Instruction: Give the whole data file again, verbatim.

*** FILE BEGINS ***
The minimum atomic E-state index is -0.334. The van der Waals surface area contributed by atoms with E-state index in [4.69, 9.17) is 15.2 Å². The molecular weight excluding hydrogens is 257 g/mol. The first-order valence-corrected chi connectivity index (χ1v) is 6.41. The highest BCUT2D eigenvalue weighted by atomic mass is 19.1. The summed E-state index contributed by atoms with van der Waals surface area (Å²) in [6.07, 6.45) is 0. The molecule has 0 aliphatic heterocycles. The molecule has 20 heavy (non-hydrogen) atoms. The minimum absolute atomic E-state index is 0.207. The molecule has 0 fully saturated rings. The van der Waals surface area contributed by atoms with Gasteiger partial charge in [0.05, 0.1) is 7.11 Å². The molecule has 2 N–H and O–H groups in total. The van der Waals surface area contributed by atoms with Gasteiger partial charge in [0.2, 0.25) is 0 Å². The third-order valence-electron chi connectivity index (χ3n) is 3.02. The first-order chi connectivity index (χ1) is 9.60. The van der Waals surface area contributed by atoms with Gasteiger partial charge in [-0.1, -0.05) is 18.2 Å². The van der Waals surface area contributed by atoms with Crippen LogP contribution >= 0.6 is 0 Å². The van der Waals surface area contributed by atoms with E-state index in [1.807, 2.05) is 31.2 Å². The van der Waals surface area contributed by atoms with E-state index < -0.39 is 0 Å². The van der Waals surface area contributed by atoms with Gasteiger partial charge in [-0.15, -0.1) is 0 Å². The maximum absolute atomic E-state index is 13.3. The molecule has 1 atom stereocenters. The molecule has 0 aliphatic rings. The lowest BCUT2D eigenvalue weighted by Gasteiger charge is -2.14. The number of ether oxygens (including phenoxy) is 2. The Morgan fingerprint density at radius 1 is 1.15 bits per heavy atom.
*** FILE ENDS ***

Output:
The minimum atomic E-state index is -0.334. The van der Waals surface area contributed by atoms with E-state index in [4.69, 9.17) is 15.2 Å². The molecular weight excluding hydrogens is 257 g/mol. The first-order valence-corrected chi connectivity index (χ1v) is 6.41. The highest BCUT2D eigenvalue weighted by atomic mass is 19.1. The summed E-state index contributed by atoms with van der Waals surface area (Å²) in [6.07, 6.45) is 0. The molecule has 0 aliphatic heterocycles. The molecule has 20 heavy (non-hydrogen) atoms. The minimum absolute atomic E-state index is 0.207. The molecule has 0 fully saturated rings. The van der Waals surface area contributed by atoms with Gasteiger partial charge in [0.05, 0.1) is 7.11 Å². The molecule has 2 N–H and O–H groups in total. The van der Waals surface area contributed by atoms with Gasteiger partial charge in [0.2, 0.25) is 0 Å². The third-order valence-electron chi connectivity index (χ3n) is 3.02. The first-order chi connectivity index (χ1) is 9.60. The van der Waals surface area contributed by atoms with Gasteiger partial charge in [-0.1, -0.05) is 18.2 Å². The van der Waals surface area contributed by atoms with Crippen LogP contribution >= 0.6 is 0 Å². The van der Waals surface area contributed by atoms with E-state index in [1.807, 2.05) is 31.2 Å². The van der Waals surface area contributed by atoms with E-state index < -0.39 is 0 Å². The van der Waals surface area contributed by atoms with Gasteiger partial charge in [-0.15, -0.1) is 0 Å². The maximum absolute atomic E-state index is 13.3. The molecule has 1 atom stereocenters. The molecule has 0 aliphatic rings. The lowest BCUT2D eigenvalue weighted by Gasteiger charge is -2.14. The number of ether oxygens (including phenoxy) is 2. The Morgan fingerprint density at radius 1 is 1.15 bits per heavy atom.